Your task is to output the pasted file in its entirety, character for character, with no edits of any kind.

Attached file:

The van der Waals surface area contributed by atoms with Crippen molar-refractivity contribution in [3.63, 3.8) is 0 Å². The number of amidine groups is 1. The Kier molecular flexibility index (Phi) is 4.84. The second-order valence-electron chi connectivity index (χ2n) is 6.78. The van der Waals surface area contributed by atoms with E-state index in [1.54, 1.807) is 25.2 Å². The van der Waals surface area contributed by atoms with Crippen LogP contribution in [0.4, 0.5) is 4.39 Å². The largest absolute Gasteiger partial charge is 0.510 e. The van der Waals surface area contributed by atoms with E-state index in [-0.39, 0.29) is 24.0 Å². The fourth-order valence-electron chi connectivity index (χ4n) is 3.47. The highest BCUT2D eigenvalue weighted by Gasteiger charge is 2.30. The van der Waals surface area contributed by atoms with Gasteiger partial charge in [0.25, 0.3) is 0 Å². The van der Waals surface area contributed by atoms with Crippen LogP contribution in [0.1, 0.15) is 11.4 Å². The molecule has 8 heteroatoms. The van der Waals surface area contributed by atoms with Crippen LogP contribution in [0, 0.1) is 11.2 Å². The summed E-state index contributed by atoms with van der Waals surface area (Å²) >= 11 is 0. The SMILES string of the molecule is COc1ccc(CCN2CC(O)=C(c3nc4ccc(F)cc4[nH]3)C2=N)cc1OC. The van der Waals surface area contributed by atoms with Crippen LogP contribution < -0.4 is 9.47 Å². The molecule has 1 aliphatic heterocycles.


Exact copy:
The van der Waals surface area contributed by atoms with Crippen molar-refractivity contribution in [3.63, 3.8) is 0 Å². The number of amidine groups is 1. The Kier molecular flexibility index (Phi) is 4.84. The second-order valence-electron chi connectivity index (χ2n) is 6.78. The van der Waals surface area contributed by atoms with E-state index in [1.54, 1.807) is 25.2 Å². The van der Waals surface area contributed by atoms with Crippen LogP contribution in [0.4, 0.5) is 4.39 Å². The largest absolute Gasteiger partial charge is 0.510 e. The van der Waals surface area contributed by atoms with E-state index in [-0.39, 0.29) is 24.0 Å². The fourth-order valence-electron chi connectivity index (χ4n) is 3.47. The highest BCUT2D eigenvalue weighted by Gasteiger charge is 2.30. The van der Waals surface area contributed by atoms with Gasteiger partial charge in [0.25, 0.3) is 0 Å². The van der Waals surface area contributed by atoms with Crippen LogP contribution in [0.1, 0.15) is 11.4 Å². The molecule has 8 heteroatoms. The van der Waals surface area contributed by atoms with Crippen LogP contribution in [0, 0.1) is 11.2 Å². The summed E-state index contributed by atoms with van der Waals surface area (Å²) >= 11 is 0. The SMILES string of the molecule is COc1ccc(CCN2CC(O)=C(c3nc4ccc(F)cc4[nH]3)C2=N)cc1OC. The van der Waals surface area contributed by atoms with Crippen LogP contribution < -0.4 is 9.47 Å². The molecule has 1 aliphatic heterocycles.